Church synods were introduced as the forum in which cases could be resolved that a local bishop was not competent to handle. These synods were either provincial (presided over by the local bishop), metropolitan (presided over by the metropolitan bishop) or patriarchal (presided over by the patriarch). The Canons of the Apostles, a text dating to the 4th and 5th centuries, states that the local bishop should do nothing “significant” without the agreement of the bishop who was his superior, and that the superior bishop should not do anything “without the consensus of all”.
But there were soon issues that concerned the entire Church. Thus, the first Ecumenical Council was convened in Nicea in 325. This Council “was the first institutional expression, on the universal level of the έξουσία [power or authority] of the risen Lord guiding and directing the way forward for the People of God in the Holy Spirit” (Synodality in the Life and Mission of the Church, no. 29). Ecumenical Councils were held throughout the first millennium.
The Church of the second millennium on the way
Permanent synods held and continue to hold an important role in the life of the Eastern Churches. A synod functioned in Rome from the 5th century and eventually developed into the councils held in the Western Church during the Middle Ages. One of these Councils resolved the Western Schism (the Council of Konstanz) and another was convoked in response to the Protestant Reformation (Council of Trent). In order to implement the Council of Trent throughout the Church, the Council mandated that synods take place annually on the diocesan level, and every three years at the provincial level. An Ecumenical Council was then held in the Vatican from 1869-1870. This Council defined the doctrines of the primacy and infallibility of the Pope.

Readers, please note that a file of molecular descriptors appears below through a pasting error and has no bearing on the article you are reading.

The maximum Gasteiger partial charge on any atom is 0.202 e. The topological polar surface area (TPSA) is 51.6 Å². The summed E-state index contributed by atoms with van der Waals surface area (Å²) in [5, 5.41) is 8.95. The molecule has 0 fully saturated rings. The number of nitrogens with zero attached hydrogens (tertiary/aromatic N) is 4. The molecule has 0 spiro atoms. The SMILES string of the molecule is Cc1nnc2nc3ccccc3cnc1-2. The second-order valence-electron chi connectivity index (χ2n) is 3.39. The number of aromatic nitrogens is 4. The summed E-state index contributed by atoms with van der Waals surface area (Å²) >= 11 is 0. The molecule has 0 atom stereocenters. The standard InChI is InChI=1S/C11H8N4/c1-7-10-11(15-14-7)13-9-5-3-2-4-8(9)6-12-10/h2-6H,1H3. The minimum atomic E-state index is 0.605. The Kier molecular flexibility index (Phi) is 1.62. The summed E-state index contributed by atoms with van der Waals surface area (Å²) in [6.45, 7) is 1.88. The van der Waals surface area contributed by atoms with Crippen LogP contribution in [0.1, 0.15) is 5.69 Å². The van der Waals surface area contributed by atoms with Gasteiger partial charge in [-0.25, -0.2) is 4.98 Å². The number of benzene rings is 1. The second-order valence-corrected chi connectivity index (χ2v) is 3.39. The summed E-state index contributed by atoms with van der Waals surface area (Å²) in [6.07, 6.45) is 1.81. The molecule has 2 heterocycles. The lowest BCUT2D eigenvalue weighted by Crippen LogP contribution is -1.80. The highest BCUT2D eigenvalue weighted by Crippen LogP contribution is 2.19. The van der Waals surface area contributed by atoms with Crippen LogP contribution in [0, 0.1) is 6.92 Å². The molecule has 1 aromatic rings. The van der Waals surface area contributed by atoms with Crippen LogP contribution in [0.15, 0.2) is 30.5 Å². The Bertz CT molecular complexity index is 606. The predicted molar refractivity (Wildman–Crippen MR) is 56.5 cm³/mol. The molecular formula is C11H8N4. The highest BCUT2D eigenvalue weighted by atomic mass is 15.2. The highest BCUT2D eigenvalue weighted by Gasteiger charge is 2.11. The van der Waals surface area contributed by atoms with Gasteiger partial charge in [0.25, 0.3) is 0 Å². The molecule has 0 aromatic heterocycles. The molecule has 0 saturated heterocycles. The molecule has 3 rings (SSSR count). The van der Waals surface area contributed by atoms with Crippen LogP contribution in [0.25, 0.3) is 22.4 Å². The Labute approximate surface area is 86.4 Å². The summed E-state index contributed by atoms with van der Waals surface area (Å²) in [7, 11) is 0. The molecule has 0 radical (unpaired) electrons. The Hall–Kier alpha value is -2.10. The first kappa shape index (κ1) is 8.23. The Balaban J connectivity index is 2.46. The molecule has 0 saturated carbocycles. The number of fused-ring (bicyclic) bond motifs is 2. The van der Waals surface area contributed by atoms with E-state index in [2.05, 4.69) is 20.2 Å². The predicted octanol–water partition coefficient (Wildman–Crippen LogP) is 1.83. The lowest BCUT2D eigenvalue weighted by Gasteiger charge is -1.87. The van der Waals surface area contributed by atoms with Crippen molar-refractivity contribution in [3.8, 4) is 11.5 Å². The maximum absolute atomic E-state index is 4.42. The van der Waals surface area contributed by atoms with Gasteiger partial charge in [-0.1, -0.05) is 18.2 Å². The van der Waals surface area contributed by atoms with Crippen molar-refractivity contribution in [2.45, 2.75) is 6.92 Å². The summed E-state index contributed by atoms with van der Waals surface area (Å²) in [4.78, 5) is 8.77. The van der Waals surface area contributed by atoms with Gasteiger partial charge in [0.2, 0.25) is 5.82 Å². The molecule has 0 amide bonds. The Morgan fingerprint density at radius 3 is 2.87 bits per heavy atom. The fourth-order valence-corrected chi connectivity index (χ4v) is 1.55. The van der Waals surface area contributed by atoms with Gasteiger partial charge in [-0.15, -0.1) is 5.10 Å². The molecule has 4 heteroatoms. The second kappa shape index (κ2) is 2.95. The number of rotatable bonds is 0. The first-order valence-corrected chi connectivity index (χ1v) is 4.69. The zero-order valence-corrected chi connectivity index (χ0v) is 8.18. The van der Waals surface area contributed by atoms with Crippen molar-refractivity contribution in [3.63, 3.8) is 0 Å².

The Church of the 20th century on the way
The experience of the Church gathered in the Second Vatican Ecumenical Council (1962-5) motivated Pope Paul VI to “permanently establish a special Council of bishops, with the aim of providing for the continuance after the Council of the great abundance of benefits that We have been so happy to see flow to the Christian people during the time of the Council as a result of Our close collaboration with the bishops” (Apostolic Letter Apostolica sollicitudo). Thus, the modern Synod of Bishops was born in 1965.
The entire Church on the way
Both before and after Vatican II, a theology of the laity was developed. It “emphasized that ‘the Church’ is not identical with her pastors; that the whole Church, by the action of the Holy Spirit, is the subject or ‘organ’ of Tradition; and that lay people have an active role in the transmission of the apostolic faith” (Sensus Fidei in the Life of the Church, no. 41). The Synod of Bishops provides an important channel for the voice of the faithful to contribute to the lived experience of a Church still in search of a response from her Risen Lord on those difficult matters that present themselves from time to time.
Pope Francis describes well this synodal process that continues to take place:
“Consultation of the faithful must be followed by discernment on the part of the Bishops chosen for the task, united in the search for a consensus that springs not from worldly logic, but from common obedience to the Spirit of Christ. Attentive to the sensus fidei of the People of God – ‘which they need to distinguish carefully from the changing currents of public opinion’ – the members of the Assembly offer their opinion to the Roman Pontiff so that it can help him in his ministry as universal Pastor of the Church…. When it is therefore a question involving the faith itself, the consensus ecclesiae … is the outcome of the working of the Spirit, the soul of the one Church of Christ’ ” (Apostolic Constitution Episcopalis communio, no. 7).
Source used for this article: International Theological Commission, Synodality in the Life and Mission of the Church, 2 March 2018.